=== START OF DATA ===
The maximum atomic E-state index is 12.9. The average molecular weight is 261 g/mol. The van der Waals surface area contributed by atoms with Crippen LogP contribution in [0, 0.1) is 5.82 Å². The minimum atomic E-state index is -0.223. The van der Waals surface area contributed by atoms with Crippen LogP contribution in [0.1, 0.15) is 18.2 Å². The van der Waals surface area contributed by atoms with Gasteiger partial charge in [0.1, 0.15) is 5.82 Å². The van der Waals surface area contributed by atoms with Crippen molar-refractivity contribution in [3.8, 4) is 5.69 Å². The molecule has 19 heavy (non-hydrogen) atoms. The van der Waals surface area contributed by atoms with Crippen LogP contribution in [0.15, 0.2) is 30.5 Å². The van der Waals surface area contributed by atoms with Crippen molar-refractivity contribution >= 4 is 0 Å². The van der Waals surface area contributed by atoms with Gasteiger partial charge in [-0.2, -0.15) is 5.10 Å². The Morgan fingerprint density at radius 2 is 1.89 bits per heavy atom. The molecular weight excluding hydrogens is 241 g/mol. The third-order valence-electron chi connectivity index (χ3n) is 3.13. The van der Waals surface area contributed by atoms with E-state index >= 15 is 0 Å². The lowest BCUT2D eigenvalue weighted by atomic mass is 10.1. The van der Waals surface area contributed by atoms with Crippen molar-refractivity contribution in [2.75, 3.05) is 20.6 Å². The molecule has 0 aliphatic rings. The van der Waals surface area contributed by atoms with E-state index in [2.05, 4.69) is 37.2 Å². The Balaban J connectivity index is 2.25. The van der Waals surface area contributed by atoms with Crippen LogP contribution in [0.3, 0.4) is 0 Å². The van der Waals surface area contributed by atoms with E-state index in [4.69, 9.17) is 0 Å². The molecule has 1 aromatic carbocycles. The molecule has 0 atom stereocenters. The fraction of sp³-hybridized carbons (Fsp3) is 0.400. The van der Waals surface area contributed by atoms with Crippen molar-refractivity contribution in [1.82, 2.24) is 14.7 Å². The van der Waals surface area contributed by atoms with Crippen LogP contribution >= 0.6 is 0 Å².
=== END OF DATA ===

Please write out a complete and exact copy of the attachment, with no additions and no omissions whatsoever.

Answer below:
The maximum atomic E-state index is 12.9. The average molecular weight is 261 g/mol. The van der Waals surface area contributed by atoms with Crippen LogP contribution in [0, 0.1) is 5.82 Å². The minimum atomic E-state index is -0.223. The van der Waals surface area contributed by atoms with Crippen LogP contribution in [0.1, 0.15) is 18.2 Å². The van der Waals surface area contributed by atoms with Gasteiger partial charge in [0.1, 0.15) is 5.82 Å². The van der Waals surface area contributed by atoms with Crippen molar-refractivity contribution in [3.8, 4) is 5.69 Å². The molecule has 19 heavy (non-hydrogen) atoms. The van der Waals surface area contributed by atoms with Crippen LogP contribution in [0.15, 0.2) is 30.5 Å². The van der Waals surface area contributed by atoms with Crippen molar-refractivity contribution >= 4 is 0 Å². The van der Waals surface area contributed by atoms with Gasteiger partial charge in [-0.2, -0.15) is 5.10 Å². The Morgan fingerprint density at radius 2 is 1.89 bits per heavy atom. The molecular weight excluding hydrogens is 241 g/mol. The third-order valence-electron chi connectivity index (χ3n) is 3.13. The van der Waals surface area contributed by atoms with E-state index >= 15 is 0 Å². The lowest BCUT2D eigenvalue weighted by atomic mass is 10.1. The van der Waals surface area contributed by atoms with Crippen molar-refractivity contribution in [2.75, 3.05) is 20.6 Å². The molecule has 0 aliphatic rings. The van der Waals surface area contributed by atoms with E-state index in [2.05, 4.69) is 37.2 Å². The Balaban J connectivity index is 2.25. The van der Waals surface area contributed by atoms with Crippen LogP contribution in [0.3, 0.4) is 0 Å². The van der Waals surface area contributed by atoms with E-state index in [4.69, 9.17) is 0 Å². The molecule has 1 aromatic carbocycles. The molecule has 0 atom stereocenters. The fraction of sp³-hybridized carbons (Fsp3) is 0.400. The van der Waals surface area contributed by atoms with Crippen molar-refractivity contribution in [1.82, 2.24) is 14.7 Å². The van der Waals surface area contributed by atoms with Crippen LogP contribution >= 0.6 is 0 Å².